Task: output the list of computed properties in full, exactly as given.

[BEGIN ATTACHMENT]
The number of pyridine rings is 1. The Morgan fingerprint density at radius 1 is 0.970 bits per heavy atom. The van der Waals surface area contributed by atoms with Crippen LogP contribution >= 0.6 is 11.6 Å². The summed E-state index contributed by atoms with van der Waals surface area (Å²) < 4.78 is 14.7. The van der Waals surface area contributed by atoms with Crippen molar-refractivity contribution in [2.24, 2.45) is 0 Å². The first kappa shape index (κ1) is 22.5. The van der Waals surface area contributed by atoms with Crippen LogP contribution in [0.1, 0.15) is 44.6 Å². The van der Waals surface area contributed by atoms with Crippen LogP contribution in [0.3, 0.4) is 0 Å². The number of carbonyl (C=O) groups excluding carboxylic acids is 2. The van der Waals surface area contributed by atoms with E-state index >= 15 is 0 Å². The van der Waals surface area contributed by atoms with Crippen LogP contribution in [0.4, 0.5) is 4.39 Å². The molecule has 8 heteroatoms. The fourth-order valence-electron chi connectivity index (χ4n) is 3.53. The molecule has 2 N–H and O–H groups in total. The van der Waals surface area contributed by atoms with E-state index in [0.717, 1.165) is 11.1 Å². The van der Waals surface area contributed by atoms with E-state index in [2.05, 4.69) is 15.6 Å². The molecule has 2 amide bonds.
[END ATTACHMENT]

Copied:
The number of pyridine rings is 1. The Morgan fingerprint density at radius 1 is 0.970 bits per heavy atom. The van der Waals surface area contributed by atoms with Crippen LogP contribution >= 0.6 is 11.6 Å². The summed E-state index contributed by atoms with van der Waals surface area (Å²) < 4.78 is 14.7. The van der Waals surface area contributed by atoms with Crippen molar-refractivity contribution in [2.24, 2.45) is 0 Å². The first kappa shape index (κ1) is 22.5. The van der Waals surface area contributed by atoms with Crippen LogP contribution in [0.1, 0.15) is 44.6 Å². The van der Waals surface area contributed by atoms with Crippen LogP contribution in [0.3, 0.4) is 0 Å². The number of carbonyl (C=O) groups excluding carboxylic acids is 2. The van der Waals surface area contributed by atoms with E-state index >= 15 is 0 Å². The van der Waals surface area contributed by atoms with Crippen LogP contribution in [0.4, 0.5) is 4.39 Å². The molecule has 8 heteroatoms. The fourth-order valence-electron chi connectivity index (χ4n) is 3.53. The molecule has 2 N–H and O–H groups in total. The van der Waals surface area contributed by atoms with E-state index in [0.717, 1.165) is 11.1 Å². The van der Waals surface area contributed by atoms with E-state index in [2.05, 4.69) is 15.6 Å². The molecule has 2 amide bonds.